Software is the big news these days. Whether it's Apple's long-awaited incredibly popular Mountain Lion or it's apps that work with it or fixes for it. Whatever the case, we love ourselves some software, but there were other stories of interest this week, just take a look and see.
Safari 6.0 is amazing. It's super fast, the new omnibar is clean, and it brings us a ton of great new features like instant sharing and offline reading. But, there are a few features power users of Safari 5.0 might miss. For instance, fonts can't be changed as easily, and users can't readily subscribe to RSS feeds. And, there are a few features Apple has implemented specifically for extension makers. Here are five useful Safari extensions that bring those old features back and make Safari better than ever.
Picture files come in all sorts of formats such as JPEG and TIFF. Each has its own individual strengths, but it’s common to need to change the format of one or more images. For example, you might need to convert a sizable TIFF file into a smaller JPEG to email it to someone. Doing this manually -- even for a single file -- takes time, so we’re going to show you how to set up an automated process for converting one or more image files from one format to another. The input files can be in BMP, GIF, JPEG, PDF, PICT, PNG or TIFF format. All you’ll need to do is drop the files’ icons onto an app in your Mac’s Dock and they’ll be converted to the format you’ve specified.
Wow, it's a really good day to be a Mac and iOS developer if your name is either Sparrow or Acrylic Software -- but not so much if you're a user of their products. Both companies have been snapped up by social giants (Google and Facebook, respectively), leaving their App Store wares essentially abandoned as they trot off to make their mark on bigger companies. As we play fire up some taps to commemorate our fallen apps, feel free to dig into the rest of the day's news for this Friday, July 20, 2012.
Remember the scene in John Carpenter's sci-fi classic, They Live, where the hero dons a pair of special sunglasses and finally sees how the world around him really is? Using Google's awesome new iOS version of its Chrome browser offers a similar type of reality check, shining an ugly spotlight on how Apple holds back third-party browsers on the platform. If you've used Chrome on the Mac, you pretty much know what to expect from the iOS app: Fast omnibox search or URL entry, unlimited tabs, Incognito mode for private browsing, and the ability to sync open tabs, bookmarks, and passwords to a Google account in the cloud.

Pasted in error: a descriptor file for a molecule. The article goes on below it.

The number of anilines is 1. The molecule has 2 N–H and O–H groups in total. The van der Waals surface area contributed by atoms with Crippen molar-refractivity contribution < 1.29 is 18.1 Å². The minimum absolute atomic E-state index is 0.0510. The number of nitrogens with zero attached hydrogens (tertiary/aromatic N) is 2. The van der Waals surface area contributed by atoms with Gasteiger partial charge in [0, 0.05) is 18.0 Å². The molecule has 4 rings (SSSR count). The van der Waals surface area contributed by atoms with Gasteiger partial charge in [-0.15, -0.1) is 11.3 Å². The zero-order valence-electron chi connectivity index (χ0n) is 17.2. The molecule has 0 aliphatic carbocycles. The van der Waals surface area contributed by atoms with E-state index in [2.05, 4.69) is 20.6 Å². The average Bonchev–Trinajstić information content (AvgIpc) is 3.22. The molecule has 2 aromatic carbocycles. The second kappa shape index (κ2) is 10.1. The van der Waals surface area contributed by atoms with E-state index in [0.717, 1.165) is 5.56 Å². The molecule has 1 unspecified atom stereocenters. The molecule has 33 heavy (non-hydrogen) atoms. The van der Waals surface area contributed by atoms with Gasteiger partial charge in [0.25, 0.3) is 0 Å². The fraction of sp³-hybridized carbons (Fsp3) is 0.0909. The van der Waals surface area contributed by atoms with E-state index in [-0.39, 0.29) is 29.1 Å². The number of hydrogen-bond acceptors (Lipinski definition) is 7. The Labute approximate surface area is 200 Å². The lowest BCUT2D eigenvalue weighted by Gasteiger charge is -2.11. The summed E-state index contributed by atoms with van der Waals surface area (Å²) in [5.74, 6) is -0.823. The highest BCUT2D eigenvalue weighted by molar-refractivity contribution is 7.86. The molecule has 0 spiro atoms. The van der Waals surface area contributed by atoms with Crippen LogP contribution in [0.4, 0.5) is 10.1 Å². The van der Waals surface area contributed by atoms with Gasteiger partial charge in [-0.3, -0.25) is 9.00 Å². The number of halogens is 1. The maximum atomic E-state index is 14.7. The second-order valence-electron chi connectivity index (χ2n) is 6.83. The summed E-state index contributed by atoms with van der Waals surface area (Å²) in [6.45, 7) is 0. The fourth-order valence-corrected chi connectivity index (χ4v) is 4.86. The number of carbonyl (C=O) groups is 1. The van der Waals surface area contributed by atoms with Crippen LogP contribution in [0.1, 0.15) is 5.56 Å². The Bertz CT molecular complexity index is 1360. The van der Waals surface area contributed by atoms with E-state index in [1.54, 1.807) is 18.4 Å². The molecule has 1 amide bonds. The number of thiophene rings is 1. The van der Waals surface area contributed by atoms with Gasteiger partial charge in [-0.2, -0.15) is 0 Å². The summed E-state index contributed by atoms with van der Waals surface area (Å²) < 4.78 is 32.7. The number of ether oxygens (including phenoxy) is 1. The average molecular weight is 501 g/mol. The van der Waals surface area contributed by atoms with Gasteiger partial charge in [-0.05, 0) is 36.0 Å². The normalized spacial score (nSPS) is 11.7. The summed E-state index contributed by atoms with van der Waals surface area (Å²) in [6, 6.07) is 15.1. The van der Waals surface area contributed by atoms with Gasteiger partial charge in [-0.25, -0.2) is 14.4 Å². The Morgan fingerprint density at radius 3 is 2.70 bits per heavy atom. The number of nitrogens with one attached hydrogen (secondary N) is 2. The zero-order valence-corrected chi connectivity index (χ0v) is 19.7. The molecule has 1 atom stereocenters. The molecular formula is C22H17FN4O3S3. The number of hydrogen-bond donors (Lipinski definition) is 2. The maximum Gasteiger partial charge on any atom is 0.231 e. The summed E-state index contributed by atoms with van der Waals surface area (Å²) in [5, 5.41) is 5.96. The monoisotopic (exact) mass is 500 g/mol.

With its stellar support for HTML 5, WebKit, and many Google-related features, it’s no wonder that many users are making Google Chrome their go-to browser. If you enjoy the desktop browsing experience that Chrome provides, then you’ll no doubt enjoy the mobile browsing experience that the recently released Chrome for iOS provides. From syncing your browser data to storing your passwords, we’ll give you a full walkthrough of Chrome for iOS, and how to perfectly pair it with its desktop counterpart.
Well, even though we're all about the Apple here, we have to recognize what the competition is up to and we are as shocked as anyone to say that Microsoft had what looks like a pretty good week. Windows Phone 8 software is out in the wild and the Metro interface is some of the best work Redmond's done in ages and it looks wicked sweet on the Surface. There were a few stumbles in the MS Keynote, so we'll see if the OS works as well as it looks. So what else happened?
Browsers are hugely important in modern computing. A decade ago, you might have launched one to check the occasional website, twiddling your thumbs as content downloaded painfully slowly over a dial-up modem. Today, most Mac users are on broadband 24 hours a day, and accessing news, entertainment, and even work on the internet is their main function. Modern browsers must be robust, fast and dependable, especially if you've replaced Office with Google Docs, or Mail with Gmail.
When it comes to synchronizing bookmarks and browser data, Safari seems to get all of the love on the Mac. With iCloud, you can sync your bookmarks on Safari between iOS devices, but if you don't use the Mac's native browser then you're out of luck. Fortunately for Firefox users, there's an alternative. We’ll show you how to use the built-in Firefox Sync to synchronize your browser data between all of your devices, including another Mac, iOS, or Android devices.